No time to slow down for the corner he left the ground and leapt at the opposite wall to the direction of the corridor he wanted. Going high he pushed off and jumped for the corridor entrance, he landed with sliding steps at a hard angle and was almost on the floor. Stabilising himself with his left arm and pushing himself upright he covered the last few metres to his target.
“I got him,” he reported back to Seb. He could see the workman’s red jumpsuit ahead bobbing and ducking through the darkness. Then gone.
“He’s heading for the escape pod on this section.”
“And you didn’t know that?”
“Hey, I’m working with old data here. It doesn’t show on my plans. Getting better data now from your drone stream.”
He raised his arm and the top of his forearm sprung aside and released a short barrel. He aimed and fired.
The explosion put a metre wide hole in the inner and outer sealed door panels of the life pod. Taking a final pace he leapt, raising his feet he entered through the hole feet first, tumbling to a stop across the floor of the pod. Before he could even stand he felt a heavy blow to the head, his vision blurred and shook. Another landed, and a third. He swept out with an arm hard. There was a cry of pain and an audible crack.
Looking up the lights of the pod almost blinded him, too bright but throwing the scene into clarity. The workman was crawling best he could back across the floor away from him, a leg twisted awkwardly to the side partway down. The man was sweating profusely his hair wet and eyes rolling in the pain.
As he stood, a red flash flew towards him and struck him across the face hard. The fire extinguisher fell to the floor with a clang but was now out of reach of his aggressor. He almost snarled in response.
“Nice work, Eli. Now let’s get what we came for.”
Stepping in he knelt to the side of the man. “Okay, Karl with a K. Let’s see what you have to say for yourself.”
“No. Don’t do it. No!” Karl yelled. “I’ll tell you. I’ll tell you what you want to know.”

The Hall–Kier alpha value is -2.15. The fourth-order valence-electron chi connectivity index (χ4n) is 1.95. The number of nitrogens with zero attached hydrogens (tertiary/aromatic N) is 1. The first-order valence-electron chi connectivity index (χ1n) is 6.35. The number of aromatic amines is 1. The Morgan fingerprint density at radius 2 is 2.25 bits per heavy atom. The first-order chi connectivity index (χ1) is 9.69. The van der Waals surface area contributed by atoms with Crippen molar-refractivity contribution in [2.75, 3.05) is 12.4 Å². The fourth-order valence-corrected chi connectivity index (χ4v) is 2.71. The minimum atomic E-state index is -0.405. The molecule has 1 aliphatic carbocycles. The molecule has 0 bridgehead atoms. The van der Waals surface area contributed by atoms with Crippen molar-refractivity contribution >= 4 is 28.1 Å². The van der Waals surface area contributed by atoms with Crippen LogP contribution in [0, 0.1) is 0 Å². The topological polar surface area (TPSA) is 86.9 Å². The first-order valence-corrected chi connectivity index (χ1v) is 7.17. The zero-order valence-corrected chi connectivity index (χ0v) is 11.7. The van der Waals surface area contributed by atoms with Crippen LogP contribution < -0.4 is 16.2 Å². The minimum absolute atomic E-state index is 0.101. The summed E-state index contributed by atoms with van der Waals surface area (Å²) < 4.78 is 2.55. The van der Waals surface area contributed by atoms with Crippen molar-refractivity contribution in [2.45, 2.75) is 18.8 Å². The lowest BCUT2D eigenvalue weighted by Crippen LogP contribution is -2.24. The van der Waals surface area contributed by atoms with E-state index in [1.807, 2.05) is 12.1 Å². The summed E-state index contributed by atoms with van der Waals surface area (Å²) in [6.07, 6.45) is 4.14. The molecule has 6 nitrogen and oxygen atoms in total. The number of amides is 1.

His left hand uncoupled and extended, his fingers forming a cage around Karl’s head to keep it still as he struggled.
“Hey, I find out either way. Now for the official part.” He removed a small elliptical device from his belt, clipped it to Karl’s head just above the ear. “Karl with a K Drake,” he said, reading Karl’s last name from his jumpsuit. Karl frantically struggled as he took a second elliptical device and placed it above the other ear. “You are charged with the destruction of Pallen Industries property and the death of 815 workers.”
“I haven’t killed anyone!” Karl yelled, almost hoarse with the shouting and sobbing.
“The evidence is against you.” The temporal recorders in place he flicked the control into his Ready-comm optical display. “With the power vested in me by the Terran States I pass sentence. Indefinite digital incarceration.”
He activated the temporal recorders. Karl’s body began to relax. Retracting his hand and laying the shell of Karl Drake to the floor he stood and made his way to the door. Activating the door control it opened enough for him to squeeze back into the corridor.
“Seb, you there?”
“Yep. We got the faction data. Names, mining facilities, targets. It’s all here.”
He closed the external valves on his respirator and sealed his suit.
“You can vent the site now.”